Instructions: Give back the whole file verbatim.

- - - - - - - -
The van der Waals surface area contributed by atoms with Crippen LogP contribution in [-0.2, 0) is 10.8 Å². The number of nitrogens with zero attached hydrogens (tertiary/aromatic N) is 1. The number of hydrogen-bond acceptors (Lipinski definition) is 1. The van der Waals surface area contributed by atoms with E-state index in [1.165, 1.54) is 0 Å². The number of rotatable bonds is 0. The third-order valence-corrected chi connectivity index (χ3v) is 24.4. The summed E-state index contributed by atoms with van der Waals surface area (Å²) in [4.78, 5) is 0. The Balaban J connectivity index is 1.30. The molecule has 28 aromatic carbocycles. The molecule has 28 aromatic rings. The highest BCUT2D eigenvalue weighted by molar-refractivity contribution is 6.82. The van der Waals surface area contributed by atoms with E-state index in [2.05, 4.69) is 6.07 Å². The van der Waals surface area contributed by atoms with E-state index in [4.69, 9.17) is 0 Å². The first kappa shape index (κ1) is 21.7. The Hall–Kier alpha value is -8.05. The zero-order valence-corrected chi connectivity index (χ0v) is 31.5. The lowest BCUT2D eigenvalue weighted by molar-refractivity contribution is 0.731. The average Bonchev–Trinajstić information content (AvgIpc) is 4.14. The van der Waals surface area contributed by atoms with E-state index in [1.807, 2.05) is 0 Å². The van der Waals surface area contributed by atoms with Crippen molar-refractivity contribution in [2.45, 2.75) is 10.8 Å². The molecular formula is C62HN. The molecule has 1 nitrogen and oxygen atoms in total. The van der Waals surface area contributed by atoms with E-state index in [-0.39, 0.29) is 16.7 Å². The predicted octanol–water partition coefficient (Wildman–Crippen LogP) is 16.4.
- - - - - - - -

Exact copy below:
The van der Waals surface area contributed by atoms with Crippen LogP contribution in [-0.2, 0) is 10.8 Å². The number of nitrogens with zero attached hydrogens (tertiary/aromatic N) is 1. The number of hydrogen-bond acceptors (Lipinski definition) is 1. The van der Waals surface area contributed by atoms with E-state index in [1.165, 1.54) is 0 Å². The number of rotatable bonds is 0. The third-order valence-corrected chi connectivity index (χ3v) is 24.4. The summed E-state index contributed by atoms with van der Waals surface area (Å²) in [4.78, 5) is 0. The Balaban J connectivity index is 1.30. The molecule has 28 aromatic carbocycles. The molecule has 28 aromatic rings. The highest BCUT2D eigenvalue weighted by molar-refractivity contribution is 6.82. The van der Waals surface area contributed by atoms with E-state index in [2.05, 4.69) is 6.07 Å². The van der Waals surface area contributed by atoms with E-state index in [4.69, 9.17) is 0 Å². The first kappa shape index (κ1) is 21.7. The Hall–Kier alpha value is -8.05. The zero-order valence-corrected chi connectivity index (χ0v) is 31.5. The lowest BCUT2D eigenvalue weighted by molar-refractivity contribution is 0.731. The average Bonchev–Trinajstić information content (AvgIpc) is 4.14. The van der Waals surface area contributed by atoms with E-state index in [1.807, 2.05) is 0 Å². The van der Waals surface area contributed by atoms with Crippen molar-refractivity contribution in [2.45, 2.75) is 10.8 Å². The molecular formula is C62HN. The molecule has 1 nitrogen and oxygen atoms in total. The van der Waals surface area contributed by atoms with E-state index in [-0.39, 0.29) is 16.7 Å². The predicted octanol–water partition coefficient (Wildman–Crippen LogP) is 16.4.